In pathological studies, calcium and other mineral deposits have been found in the walls of capillaries, arterioles and the perivascular spaces in patients with PFBC. Furthermore, small number of arteries may have severe calcification which could cause obstruction of the lumen [9]. It can be assumed that those brain regions with affected arteries may be easily attacked by ischemic stroke. However, ischemic stroke was rarely reported in PFBC patients. The relationship between PFBC and cerebrovascular disease is still confusing. Therefore, we here report a 55-year-old male with SCL20A2 mutation presenting with acute ischemic stroke, and we further explore the relationship between PFBC and ischemic stroke.

Case presentation

A 56 years old man, with histories of lacunar stroke and gastric ulcer, came to our hospital because of 6 days of melena and 3 days of somnolence, agitation and mood changes. The patient was a farmer and did not take any antiplatelet and antacids drugs. He came to local community hospital for dizzy and melena on June 24th, 2017. Blood examination showed anemia with 73 g/L of hemoglobin. He was treated with proton pump inhibitors. Two days later, he recovered from melena but presented with somnolence. Blood test was reexamined and showed aggravation of anemia with 58 g/L of hemoglobin. He was treated with red cell transfusions and then transferred to our hospital. On admission, vital signs were: blood pressure 96/48 mmHg, pulse 48 beats/min, respirations 12 breaths/min, body temperature 36.8 °C. The neurologic examination revealed somnolence, aphasia, bilateral decreased muscle power in grade 4 and bilateral babinski sign. He presented with agitation when he was awaken. The score of National Institutes of Health Stroke Scale (NIHSS) was 11 points. Computed tomography (CT) scan showed symmetrical calcifications in bilateral basal ganglia, caudate nucleus, thalami, subcortical white matter and cerebellum (Fig. 1). Brain magnetic resonance imaging (MRI) revealed acute ischemic stroke in bilateral basal ganglia and periventricular regions with hyperintense signal in diffusion weighted imaging (DWI) and hypointense signal in apparent diffusion coefficient (ADC) (Fig. 2). The patient was admitted to neurological department with the diagnosis of acute ischemic stroke.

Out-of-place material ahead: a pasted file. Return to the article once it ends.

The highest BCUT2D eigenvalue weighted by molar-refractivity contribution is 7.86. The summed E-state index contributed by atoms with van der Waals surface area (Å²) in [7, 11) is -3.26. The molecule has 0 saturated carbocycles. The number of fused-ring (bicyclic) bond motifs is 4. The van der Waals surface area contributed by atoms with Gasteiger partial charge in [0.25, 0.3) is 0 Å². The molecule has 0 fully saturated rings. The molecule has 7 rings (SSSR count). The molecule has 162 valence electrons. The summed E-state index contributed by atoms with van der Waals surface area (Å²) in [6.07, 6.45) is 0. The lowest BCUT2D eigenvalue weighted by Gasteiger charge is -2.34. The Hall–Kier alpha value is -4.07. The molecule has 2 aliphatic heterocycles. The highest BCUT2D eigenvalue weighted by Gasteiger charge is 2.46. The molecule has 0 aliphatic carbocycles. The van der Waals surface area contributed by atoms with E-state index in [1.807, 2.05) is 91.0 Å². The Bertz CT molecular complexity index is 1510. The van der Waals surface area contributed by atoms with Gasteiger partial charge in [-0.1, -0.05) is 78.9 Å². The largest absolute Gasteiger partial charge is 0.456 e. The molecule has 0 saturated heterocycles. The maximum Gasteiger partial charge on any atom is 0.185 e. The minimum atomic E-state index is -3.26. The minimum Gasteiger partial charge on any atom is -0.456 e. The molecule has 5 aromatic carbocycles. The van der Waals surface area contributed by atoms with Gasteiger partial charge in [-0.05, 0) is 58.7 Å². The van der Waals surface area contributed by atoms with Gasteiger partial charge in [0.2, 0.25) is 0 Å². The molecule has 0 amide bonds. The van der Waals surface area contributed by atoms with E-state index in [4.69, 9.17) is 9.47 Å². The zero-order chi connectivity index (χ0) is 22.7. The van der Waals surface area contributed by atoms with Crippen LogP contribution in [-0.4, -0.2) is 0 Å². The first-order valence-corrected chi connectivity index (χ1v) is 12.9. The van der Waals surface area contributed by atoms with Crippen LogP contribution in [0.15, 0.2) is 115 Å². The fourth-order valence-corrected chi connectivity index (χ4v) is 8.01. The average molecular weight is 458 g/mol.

Fig. 1
Fig. 1

Computed tomography (CT) and CT angiography (CTA). a-d symmetric calcifications in bilateral basal ganglia, caudate nucleus, thalami, subcortical white matter and cerebellum; e-f arteriosclerosis of cervical and cerebral arteries

Fig. 2
Fig. 2

Brain magnetic resonance imaging (MRI). Hyperintense signal in diffusion weighted imaging (DWI) and hypointense signal in apparent diffusion coefficient (ADC) in bilateral basal ganglia and periventricular regions